You’re reading an excerpt of Stop Asking Questions, by Andrew Warner, a veteran podcast host of 2000+ episodes. The book explains how to lead high-impact interviews and learn anything from anyone. Master the craft of interviewing with this complete digital package. Purchase now for lifetime access to the book and extensive audio and video resources.
A couple of years after launching my interview series, I started running out of guests to interview. My network of entrepreneurs was sizable, but it wasn’t infinite. How could I reach outside my network but still get quality guests?
Many of the entrepreneurs I interviewed had a similar problem, like Naomi Simson, founder of RedBalloon, which enables people to gift experiences, such as hot air balloon rides and car race days. When she ran out of contacts at companies that offered experiences, she asked her suppliers for referrals. That did the trick.
Since many businesses use referrals, I figured interviewers could too. And I found a way to make them even more powerful.
If you listen to my early interviews, you’ll hear me ask guests for referrals within the interviews … with my whole audience listening. I wanted to share my approach with my audience and show them how I was thinking about upcoming guests. It also had the benefit of committing my guests to follow through on their offers to introduce me.
This is how I met one of my best interviewees. When I interviewed Tikhon Bernstam about how he built Scribd, the document-sharing site with over 100M monthly users, I asked him, “Who do you know that I should be interviewing the way I just interviewed you?”
It used to be that when I got a referral for an interview, I would say, “Thank you. Could you introduce me?” Top salespeople I interviewed taught me to say instead, “Thank you. Who else?” and keep growing my list. As it happened, I knew and interviewed the first people Tikhon thought of, but then he mentioned someone I hadn’t heard of before: Emmett Shear, the co-founder of Twitch. Emmett had helped Tikhon with how to grow his business.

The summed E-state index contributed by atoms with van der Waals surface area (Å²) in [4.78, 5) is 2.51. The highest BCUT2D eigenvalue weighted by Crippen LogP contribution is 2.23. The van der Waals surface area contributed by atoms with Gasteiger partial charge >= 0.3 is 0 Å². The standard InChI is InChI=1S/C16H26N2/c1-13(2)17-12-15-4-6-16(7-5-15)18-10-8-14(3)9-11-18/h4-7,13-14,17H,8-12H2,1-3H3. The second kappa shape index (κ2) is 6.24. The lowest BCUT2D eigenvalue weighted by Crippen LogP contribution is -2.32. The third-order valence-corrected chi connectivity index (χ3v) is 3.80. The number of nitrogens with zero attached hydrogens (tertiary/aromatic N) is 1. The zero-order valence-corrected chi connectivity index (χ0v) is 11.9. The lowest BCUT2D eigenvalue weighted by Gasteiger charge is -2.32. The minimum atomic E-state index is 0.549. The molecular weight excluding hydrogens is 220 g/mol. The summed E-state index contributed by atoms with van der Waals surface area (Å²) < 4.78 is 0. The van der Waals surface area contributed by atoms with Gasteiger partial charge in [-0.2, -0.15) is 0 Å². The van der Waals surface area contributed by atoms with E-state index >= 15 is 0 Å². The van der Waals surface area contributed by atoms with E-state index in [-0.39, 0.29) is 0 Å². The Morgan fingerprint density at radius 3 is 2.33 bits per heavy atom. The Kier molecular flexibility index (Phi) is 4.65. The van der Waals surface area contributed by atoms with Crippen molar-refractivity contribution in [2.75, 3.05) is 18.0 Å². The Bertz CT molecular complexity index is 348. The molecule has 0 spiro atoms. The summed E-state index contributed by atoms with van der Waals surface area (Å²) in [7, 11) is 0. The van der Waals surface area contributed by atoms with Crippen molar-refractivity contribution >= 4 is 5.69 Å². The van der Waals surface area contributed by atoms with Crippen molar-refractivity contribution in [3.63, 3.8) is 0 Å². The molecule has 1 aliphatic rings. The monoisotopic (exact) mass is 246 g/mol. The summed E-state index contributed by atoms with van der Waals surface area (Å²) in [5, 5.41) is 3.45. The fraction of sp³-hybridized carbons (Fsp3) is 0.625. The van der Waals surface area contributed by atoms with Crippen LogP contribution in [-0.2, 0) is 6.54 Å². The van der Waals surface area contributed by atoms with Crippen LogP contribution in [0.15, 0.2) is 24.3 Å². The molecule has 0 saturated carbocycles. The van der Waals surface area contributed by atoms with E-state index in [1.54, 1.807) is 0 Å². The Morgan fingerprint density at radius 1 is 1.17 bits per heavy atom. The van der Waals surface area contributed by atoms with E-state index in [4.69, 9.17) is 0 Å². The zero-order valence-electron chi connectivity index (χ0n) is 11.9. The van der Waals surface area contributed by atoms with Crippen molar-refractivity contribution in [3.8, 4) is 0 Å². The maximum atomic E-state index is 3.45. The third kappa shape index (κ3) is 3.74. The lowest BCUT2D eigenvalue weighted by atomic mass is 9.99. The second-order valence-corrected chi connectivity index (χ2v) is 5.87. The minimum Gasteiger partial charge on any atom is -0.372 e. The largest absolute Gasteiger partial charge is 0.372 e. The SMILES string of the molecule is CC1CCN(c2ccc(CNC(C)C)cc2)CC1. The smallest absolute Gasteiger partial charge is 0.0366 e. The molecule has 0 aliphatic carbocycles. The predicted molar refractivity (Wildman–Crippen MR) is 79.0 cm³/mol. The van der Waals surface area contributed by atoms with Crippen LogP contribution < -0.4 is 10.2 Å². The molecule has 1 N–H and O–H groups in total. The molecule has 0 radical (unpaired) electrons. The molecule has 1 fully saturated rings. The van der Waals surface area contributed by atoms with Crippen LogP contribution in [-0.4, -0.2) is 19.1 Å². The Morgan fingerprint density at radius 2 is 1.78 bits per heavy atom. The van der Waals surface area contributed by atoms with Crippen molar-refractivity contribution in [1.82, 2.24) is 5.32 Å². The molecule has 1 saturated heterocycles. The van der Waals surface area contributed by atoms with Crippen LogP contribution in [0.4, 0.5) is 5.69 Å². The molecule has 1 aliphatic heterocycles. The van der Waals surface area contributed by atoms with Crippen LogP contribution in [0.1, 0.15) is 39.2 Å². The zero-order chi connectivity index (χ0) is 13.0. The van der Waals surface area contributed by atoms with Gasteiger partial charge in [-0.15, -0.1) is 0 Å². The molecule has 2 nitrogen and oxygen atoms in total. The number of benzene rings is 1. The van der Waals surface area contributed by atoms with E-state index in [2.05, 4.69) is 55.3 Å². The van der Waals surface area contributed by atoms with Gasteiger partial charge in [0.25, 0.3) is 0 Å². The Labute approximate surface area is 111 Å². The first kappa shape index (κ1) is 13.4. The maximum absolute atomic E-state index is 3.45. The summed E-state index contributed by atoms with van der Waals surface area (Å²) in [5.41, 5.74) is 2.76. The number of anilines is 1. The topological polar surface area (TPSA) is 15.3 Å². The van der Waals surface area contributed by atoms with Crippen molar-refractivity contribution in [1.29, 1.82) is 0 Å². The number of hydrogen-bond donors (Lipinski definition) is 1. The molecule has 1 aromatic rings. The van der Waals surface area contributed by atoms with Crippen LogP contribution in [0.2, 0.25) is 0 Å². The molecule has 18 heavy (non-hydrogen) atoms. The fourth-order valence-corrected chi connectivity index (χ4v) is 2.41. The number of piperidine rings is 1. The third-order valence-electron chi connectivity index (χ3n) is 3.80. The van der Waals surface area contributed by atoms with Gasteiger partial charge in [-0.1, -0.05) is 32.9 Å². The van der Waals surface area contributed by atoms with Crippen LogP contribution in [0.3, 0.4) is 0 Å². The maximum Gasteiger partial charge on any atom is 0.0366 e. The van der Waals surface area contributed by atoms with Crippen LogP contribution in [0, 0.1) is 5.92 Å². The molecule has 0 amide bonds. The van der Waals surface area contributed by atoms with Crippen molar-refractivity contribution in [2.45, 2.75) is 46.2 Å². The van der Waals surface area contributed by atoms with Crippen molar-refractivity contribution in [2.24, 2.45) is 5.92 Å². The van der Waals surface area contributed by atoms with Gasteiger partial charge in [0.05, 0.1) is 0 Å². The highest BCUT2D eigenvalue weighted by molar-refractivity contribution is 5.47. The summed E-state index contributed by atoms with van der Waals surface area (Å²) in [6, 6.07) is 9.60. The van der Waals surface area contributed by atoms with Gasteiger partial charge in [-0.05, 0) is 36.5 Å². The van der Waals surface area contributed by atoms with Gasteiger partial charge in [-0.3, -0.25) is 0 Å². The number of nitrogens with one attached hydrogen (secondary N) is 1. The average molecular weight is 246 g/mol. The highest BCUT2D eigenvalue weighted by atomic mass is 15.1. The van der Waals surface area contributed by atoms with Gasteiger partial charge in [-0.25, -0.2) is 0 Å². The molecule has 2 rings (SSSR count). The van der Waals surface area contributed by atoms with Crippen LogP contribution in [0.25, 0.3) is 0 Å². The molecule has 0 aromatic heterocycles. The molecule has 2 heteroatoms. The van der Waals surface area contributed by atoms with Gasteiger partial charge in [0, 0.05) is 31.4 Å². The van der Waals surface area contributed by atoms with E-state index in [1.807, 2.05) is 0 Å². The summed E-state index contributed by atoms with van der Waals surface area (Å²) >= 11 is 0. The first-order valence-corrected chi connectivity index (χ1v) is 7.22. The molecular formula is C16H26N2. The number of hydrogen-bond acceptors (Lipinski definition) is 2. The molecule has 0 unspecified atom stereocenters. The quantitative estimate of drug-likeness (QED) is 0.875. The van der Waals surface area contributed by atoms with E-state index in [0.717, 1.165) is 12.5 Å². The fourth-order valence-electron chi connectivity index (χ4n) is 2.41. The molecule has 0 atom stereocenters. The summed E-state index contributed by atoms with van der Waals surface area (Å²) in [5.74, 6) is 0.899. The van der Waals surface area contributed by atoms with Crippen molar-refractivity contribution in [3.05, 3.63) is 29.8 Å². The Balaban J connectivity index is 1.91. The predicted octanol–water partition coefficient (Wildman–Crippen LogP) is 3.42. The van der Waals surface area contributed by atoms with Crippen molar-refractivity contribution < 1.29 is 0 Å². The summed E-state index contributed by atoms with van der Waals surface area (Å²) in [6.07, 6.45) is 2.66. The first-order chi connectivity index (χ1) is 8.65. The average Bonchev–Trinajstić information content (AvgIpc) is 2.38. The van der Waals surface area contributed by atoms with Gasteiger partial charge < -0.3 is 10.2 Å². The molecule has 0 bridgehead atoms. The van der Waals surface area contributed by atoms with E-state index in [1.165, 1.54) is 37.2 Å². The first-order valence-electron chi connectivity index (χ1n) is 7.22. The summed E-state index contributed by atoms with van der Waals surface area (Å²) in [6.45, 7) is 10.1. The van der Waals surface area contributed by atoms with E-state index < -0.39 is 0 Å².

“Can I hit you up for an introduction to Emmett?” I asked him, with my recording going, so my audience could hear the interaction. “Absolutely, anytime,” he said. A few days later, I interviewed Emmett, who told me about the process he went through to build Twitch, the video broadcasting site that he ended up selling to Amazon for $970M in cash.
And how did I meet Tikhon? The previous month I interviewed David Rusenko about how he built the website builder Weebly and quietly got over 11M websites to use it. I asked him for an intro to founders he respected most. Tikhon was at the top of his list.
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Keep asking good interviewees for people like them. If you’re interviewing people within a small niche, this technique could be the best way to find new guests. If you’re in a space where people tend not to respond to strangers, this could be your only way of getting guests. There’s nothing more effective than a trusted friend saying, “I think you should do this interview. I did it too.”
And if you’re in an expanding industry like the one I focus on—tech startups—there’s simply no way to know everyone worth talking to. You need people in the space to tell you who’s there. I could probably supply my podcast with a new guest every day for the rest of my life with this one technique alone.
The only downside of asking for referrals is the lack of variety. People tend to refer other people similar to them. Tikhon, Emmet, and David are all male entrepreneurs who raised capital to build their startups and were in the Y Combinator accelerator program. To attract a diverse set of guests, you must be very intentional. Explicitly ask for referrals to people from different backgrounds (such as bootstrapped founders) or underrepresented groups. Use this technique to break into new social circles and expand into those worlds.
If referrals aren’t helping you find enough interview guests, or the right kinds of guests, add this next technique to your system.
Bob Hiler was tired of hearing me talk about my struggle to find strong interview guests. Every week we’d get on a coaching call to talk about what I was working on, and every week I’d talk in circles, grasping for ways to find my next guest.
“This isn’t working,” my coach said in frustration. “You can’t keep looking for ideas. You need idea fountains.”
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